Reiki, Kinesiology, Reflexology & Energetics for Pets

The Society of Holistic Pet Stylists

A long time ago I began to feel that I was different.

Be nice! LOL

But seriously, I have always been a little different in my thinking, my outlook on most things, and especially I felt different in that I could never force myself to stay at a job for very long if I wasn't happy doing it. I struggled with leaving things at the door, with doing tasks that I felt didn't have lasting result, with feeling lost in a sea of faces, and most of all with just taking my paycheck and writing the rest off.

But luckily, I eventually found grooming.

Gratefully, I have been able to do a job that I love, and for that it rarely feels like work.

When I began grooming, I noticed right away that everyone worked just a bit differently, and that was rooted deeply in their general personality traits.

I groomed over the years with many, MANY different types of people, but I learned most of all about MYSELF.

I learned what I liked, what I couldn't tolerate, my strengths and weaknesses, to challenge myself to always think outside the box, and to never fear trying something different. I learned more about myself from the dogs I groomed each day than any other aspect of my grooming experiences. How I groomed began to define a very large part of who I was as a person. And to this day, it still does.

It is in honor of the time I've spent just pondering and watching the pets I groom, of the previously unimaginable awe of a pet's unconditional love I have come to know, and of all the wonders an animal can bring to your life, that I still find myself so passionate and overflowing with joy that I find in grooming.

In honor of the lessons I have learned, of how "different" I am so happy to be, that I have worked so hard to try to encourage other groomers and animal lovers to NEVER ignore that little voice inside themselves, and to ALWAYS follow your curiousities... that I have worked to form a new and wonderful association for groomers that may have also always felt "a little different".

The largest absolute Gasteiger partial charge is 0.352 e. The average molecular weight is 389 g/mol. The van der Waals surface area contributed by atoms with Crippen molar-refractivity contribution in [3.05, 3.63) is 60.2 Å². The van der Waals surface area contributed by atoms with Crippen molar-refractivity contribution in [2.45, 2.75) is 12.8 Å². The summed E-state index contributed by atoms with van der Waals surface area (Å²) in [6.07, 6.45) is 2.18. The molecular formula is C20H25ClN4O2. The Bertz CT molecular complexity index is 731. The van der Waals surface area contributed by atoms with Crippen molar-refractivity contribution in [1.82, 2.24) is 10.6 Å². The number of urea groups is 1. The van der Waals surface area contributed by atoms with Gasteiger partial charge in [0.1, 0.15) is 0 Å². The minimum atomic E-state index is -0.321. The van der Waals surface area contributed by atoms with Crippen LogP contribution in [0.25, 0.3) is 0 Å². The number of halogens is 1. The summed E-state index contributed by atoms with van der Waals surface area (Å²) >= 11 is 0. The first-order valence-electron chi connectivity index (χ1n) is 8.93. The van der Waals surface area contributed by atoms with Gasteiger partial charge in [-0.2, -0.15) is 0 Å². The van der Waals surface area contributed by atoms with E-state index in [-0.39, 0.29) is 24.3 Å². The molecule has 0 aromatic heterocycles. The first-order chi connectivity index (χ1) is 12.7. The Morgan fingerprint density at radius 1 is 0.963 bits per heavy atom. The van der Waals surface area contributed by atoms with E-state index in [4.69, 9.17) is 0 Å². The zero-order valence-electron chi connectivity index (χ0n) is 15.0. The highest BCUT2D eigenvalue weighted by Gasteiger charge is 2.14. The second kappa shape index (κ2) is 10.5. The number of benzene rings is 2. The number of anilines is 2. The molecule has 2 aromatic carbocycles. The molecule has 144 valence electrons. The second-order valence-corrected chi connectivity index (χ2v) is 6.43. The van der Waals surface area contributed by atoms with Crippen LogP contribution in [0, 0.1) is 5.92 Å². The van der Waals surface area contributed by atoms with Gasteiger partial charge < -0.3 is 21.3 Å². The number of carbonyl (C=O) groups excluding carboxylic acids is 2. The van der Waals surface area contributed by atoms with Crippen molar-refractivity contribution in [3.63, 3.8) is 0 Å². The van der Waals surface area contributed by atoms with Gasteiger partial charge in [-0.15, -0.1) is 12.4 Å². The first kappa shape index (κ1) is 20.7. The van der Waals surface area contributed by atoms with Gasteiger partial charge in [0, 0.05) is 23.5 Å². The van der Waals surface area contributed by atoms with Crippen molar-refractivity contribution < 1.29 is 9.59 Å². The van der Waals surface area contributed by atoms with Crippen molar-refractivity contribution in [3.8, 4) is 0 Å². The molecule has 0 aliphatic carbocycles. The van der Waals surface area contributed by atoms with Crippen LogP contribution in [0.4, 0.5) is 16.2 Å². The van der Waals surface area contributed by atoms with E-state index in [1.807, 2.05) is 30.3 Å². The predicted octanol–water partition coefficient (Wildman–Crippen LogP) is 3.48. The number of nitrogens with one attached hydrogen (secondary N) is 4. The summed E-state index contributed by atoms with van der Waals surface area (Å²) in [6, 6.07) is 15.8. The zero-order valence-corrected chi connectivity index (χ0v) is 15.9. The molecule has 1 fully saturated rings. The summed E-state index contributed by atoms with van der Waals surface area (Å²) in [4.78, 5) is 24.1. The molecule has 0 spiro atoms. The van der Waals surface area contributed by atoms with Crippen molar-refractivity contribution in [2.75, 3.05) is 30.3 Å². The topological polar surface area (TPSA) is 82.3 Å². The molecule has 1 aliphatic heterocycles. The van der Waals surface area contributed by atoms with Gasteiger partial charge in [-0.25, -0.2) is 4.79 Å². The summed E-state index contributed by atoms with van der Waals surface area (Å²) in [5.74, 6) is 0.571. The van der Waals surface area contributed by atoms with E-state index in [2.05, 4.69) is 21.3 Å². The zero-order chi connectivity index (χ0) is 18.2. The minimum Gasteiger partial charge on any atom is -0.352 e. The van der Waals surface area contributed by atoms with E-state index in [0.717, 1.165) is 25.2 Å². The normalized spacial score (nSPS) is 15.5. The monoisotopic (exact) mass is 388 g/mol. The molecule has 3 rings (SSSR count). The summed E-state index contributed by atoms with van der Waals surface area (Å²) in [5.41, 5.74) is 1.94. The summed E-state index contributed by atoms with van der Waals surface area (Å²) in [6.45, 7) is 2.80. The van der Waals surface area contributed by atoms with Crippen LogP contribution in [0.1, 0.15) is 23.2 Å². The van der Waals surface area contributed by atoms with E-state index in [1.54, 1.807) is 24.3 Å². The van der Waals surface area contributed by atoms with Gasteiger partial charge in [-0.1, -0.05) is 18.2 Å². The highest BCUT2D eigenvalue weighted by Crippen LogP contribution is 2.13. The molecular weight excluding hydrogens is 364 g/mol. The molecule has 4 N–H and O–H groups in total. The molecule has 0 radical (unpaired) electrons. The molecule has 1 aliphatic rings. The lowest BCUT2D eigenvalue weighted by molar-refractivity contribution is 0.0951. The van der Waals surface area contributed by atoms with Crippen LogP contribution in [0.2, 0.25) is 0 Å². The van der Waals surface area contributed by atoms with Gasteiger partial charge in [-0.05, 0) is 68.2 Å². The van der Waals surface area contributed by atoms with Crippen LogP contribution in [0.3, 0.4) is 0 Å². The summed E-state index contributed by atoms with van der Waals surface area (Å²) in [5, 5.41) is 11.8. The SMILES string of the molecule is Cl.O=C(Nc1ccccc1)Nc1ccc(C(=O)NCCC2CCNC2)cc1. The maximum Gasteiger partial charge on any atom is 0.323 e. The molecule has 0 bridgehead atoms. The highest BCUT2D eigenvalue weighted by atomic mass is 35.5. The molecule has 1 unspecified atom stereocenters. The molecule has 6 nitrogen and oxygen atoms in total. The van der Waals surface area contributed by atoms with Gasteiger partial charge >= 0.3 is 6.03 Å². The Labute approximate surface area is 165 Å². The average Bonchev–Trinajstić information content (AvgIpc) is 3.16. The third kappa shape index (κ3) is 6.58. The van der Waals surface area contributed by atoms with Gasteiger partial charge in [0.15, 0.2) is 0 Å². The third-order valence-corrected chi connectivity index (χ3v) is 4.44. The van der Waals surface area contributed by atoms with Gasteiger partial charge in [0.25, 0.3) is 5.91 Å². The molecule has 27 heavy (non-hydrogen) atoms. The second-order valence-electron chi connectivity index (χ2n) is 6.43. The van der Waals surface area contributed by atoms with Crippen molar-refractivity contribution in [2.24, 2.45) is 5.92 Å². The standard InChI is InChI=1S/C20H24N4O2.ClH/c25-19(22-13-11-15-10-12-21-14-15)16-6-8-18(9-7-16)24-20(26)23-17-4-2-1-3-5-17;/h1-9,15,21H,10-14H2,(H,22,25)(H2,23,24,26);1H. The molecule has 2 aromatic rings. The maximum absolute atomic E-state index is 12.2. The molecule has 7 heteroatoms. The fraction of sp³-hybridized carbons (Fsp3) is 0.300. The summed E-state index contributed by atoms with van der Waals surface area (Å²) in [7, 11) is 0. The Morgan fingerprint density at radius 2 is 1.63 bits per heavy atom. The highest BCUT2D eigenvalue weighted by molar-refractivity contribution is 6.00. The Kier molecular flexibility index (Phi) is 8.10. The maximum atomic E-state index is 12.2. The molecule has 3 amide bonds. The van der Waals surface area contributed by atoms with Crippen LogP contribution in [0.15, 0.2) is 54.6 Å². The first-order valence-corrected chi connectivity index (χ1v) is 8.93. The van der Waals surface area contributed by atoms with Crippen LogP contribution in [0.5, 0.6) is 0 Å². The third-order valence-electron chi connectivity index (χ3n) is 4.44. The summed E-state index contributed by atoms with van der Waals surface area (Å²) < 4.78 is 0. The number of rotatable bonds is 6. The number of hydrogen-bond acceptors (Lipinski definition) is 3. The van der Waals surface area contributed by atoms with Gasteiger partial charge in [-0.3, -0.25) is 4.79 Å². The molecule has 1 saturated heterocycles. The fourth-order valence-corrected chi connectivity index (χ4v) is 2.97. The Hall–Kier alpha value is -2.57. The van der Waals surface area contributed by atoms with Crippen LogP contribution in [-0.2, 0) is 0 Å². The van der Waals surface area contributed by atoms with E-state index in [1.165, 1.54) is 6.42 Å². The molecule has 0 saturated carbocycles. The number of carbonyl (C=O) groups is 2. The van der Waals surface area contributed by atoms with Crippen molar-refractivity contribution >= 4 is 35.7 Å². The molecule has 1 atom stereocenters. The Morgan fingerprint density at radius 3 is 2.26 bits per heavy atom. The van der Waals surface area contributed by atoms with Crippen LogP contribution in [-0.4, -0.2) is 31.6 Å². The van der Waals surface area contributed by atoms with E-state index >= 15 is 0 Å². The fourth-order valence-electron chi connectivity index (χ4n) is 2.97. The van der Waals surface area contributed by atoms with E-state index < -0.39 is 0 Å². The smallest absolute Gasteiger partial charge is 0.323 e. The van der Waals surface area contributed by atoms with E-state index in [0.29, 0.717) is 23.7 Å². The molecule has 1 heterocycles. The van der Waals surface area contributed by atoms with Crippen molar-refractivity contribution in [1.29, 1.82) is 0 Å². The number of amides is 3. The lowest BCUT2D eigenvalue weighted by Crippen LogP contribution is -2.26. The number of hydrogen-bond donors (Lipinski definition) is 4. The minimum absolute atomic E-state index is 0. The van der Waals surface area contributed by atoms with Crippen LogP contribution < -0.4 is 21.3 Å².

Of these honors, I am very grateful and happy to announce,

The Society Of Holistic Pet Stylists.

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Our new society promises to be like nothing our industry has ever seen, a breath of fresh air, and a place for all stylists to come together to learn and share and forever change our industry through doing great things.

Together with Mary Oquendo, Barbara Bird, Daryl Connor, Lori Gulling, Sue Palmer and Melissa Jepson, we are creating an entirely new learning format and an entirely new opportunity in skill sets for the grooming industry.

Please visit our website for more information, or contact me directly with your interest!

www.HolisticPetStylists.com or www.HolisticDogGroomers.com

 

 

 


Don't Stop Believin'

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This is Siouxsie.
Since a very young age, she has been dealing with a myriad of genetic defects. I got her from a breeder at 8 weeks and after just a few days with her, I could tell something was very wrong.
My original vet for her optimistically gave her 6 months at most to live.
Siouxsie has been diagnosed with SM (syringomyelia), scoliosis, a severe heart murmur, minor dysplasia, and all of the related symptoms because of these health issues- have been very hard on her. A lot of expense went into just figuring out what was wrong with her before we could even get to the business of trying to help her.
The breeder I got her from wanted her euthanized when I had her vetted and the results came back. She wouldn't give me a refund or a replacement puppy unless she received a death certificate for Siouxsie. I can see now how she might feel that way...
The attending vet gave her no more than 6 months to live without having to consider humane euthanization because of how quickly she was developing issues. I, for quite possibly selfish reasons at that point, decided that I was NOT going to just give up on this puppy.